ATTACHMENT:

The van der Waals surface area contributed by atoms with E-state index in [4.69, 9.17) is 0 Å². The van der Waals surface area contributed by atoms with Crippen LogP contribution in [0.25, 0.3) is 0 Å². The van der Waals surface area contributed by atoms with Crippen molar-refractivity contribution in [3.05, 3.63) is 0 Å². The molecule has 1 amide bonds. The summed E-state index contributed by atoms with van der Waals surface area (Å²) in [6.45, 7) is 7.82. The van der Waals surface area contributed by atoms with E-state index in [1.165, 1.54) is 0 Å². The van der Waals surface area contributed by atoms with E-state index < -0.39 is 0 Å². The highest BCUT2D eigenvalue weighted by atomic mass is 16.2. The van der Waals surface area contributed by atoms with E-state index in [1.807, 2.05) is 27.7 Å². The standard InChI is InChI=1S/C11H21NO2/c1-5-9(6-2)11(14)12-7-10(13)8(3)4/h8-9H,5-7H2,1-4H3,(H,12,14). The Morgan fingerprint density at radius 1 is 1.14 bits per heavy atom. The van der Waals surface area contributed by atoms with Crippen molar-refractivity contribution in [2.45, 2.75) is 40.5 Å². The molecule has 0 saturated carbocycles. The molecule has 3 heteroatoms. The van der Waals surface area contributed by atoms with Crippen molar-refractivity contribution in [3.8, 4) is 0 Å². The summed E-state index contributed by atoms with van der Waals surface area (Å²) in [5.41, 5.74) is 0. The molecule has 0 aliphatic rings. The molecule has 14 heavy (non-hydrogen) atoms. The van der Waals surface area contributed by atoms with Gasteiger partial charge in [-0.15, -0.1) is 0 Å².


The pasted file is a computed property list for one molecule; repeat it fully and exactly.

The van der Waals surface area contributed by atoms with E-state index in [4.69, 9.17) is 0 Å². The van der Waals surface area contributed by atoms with Crippen LogP contribution in [0.25, 0.3) is 0 Å². The van der Waals surface area contributed by atoms with Crippen molar-refractivity contribution in [3.05, 3.63) is 0 Å². The molecule has 1 amide bonds. The summed E-state index contributed by atoms with van der Waals surface area (Å²) in [6.45, 7) is 7.82. The van der Waals surface area contributed by atoms with E-state index in [1.165, 1.54) is 0 Å². The van der Waals surface area contributed by atoms with E-state index < -0.39 is 0 Å². The highest BCUT2D eigenvalue weighted by atomic mass is 16.2. The van der Waals surface area contributed by atoms with E-state index in [1.807, 2.05) is 27.7 Å². The standard InChI is InChI=1S/C11H21NO2/c1-5-9(6-2)11(14)12-7-10(13)8(3)4/h8-9H,5-7H2,1-4H3,(H,12,14). The Morgan fingerprint density at radius 1 is 1.14 bits per heavy atom. The van der Waals surface area contributed by atoms with Crippen molar-refractivity contribution in [2.45, 2.75) is 40.5 Å². The molecule has 0 saturated carbocycles. The molecule has 3 heteroatoms. The van der Waals surface area contributed by atoms with Crippen molar-refractivity contribution in [3.8, 4) is 0 Å². The summed E-state index contributed by atoms with van der Waals surface area (Å²) in [5.41, 5.74) is 0. The molecule has 0 aliphatic rings. The molecule has 14 heavy (non-hydrogen) atoms. The van der Waals surface area contributed by atoms with Gasteiger partial charge in [-0.15, -0.1) is 0 Å².